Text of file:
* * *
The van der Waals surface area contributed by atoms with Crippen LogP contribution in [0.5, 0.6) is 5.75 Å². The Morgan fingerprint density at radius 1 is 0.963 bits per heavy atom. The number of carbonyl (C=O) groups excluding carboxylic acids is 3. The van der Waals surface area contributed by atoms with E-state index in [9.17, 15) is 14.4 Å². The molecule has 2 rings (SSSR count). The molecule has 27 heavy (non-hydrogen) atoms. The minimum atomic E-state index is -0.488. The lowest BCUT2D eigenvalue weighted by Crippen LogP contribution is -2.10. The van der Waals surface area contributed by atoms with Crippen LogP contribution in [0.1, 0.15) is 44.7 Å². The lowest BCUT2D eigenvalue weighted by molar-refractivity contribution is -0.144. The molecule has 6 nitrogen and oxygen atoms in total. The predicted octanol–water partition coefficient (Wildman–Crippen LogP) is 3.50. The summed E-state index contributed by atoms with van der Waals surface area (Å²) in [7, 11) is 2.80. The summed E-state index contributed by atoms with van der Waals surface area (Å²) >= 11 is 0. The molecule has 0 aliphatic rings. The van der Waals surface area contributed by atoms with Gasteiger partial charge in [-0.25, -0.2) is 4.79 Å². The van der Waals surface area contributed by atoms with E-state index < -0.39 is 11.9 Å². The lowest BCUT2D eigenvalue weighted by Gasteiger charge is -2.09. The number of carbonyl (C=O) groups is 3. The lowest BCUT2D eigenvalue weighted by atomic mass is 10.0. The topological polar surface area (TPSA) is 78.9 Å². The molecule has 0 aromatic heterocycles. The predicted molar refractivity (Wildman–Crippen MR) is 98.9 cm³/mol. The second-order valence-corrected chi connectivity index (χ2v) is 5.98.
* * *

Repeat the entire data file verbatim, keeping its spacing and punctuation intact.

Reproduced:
The van der Waals surface area contributed by atoms with Crippen LogP contribution in [0.5, 0.6) is 5.75 Å². The Morgan fingerprint density at radius 1 is 0.963 bits per heavy atom. The number of carbonyl (C=O) groups excluding carboxylic acids is 3. The van der Waals surface area contributed by atoms with E-state index in [9.17, 15) is 14.4 Å². The molecule has 2 rings (SSSR count). The molecule has 27 heavy (non-hydrogen) atoms. The minimum atomic E-state index is -0.488. The lowest BCUT2D eigenvalue weighted by Crippen LogP contribution is -2.10. The van der Waals surface area contributed by atoms with Crippen LogP contribution in [0.1, 0.15) is 44.7 Å². The lowest BCUT2D eigenvalue weighted by molar-refractivity contribution is -0.144. The molecule has 6 nitrogen and oxygen atoms in total. The predicted octanol–water partition coefficient (Wildman–Crippen LogP) is 3.50. The summed E-state index contributed by atoms with van der Waals surface area (Å²) in [7, 11) is 2.80. The summed E-state index contributed by atoms with van der Waals surface area (Å²) >= 11 is 0. The molecule has 0 aliphatic rings. The van der Waals surface area contributed by atoms with Gasteiger partial charge in [-0.25, -0.2) is 4.79 Å². The van der Waals surface area contributed by atoms with E-state index < -0.39 is 11.9 Å². The lowest BCUT2D eigenvalue weighted by Gasteiger charge is -2.09. The number of carbonyl (C=O) groups is 3. The lowest BCUT2D eigenvalue weighted by atomic mass is 10.0. The topological polar surface area (TPSA) is 78.9 Å². The molecule has 0 aromatic heterocycles. The predicted molar refractivity (Wildman–Crippen MR) is 98.9 cm³/mol. The second-order valence-corrected chi connectivity index (χ2v) is 5.98.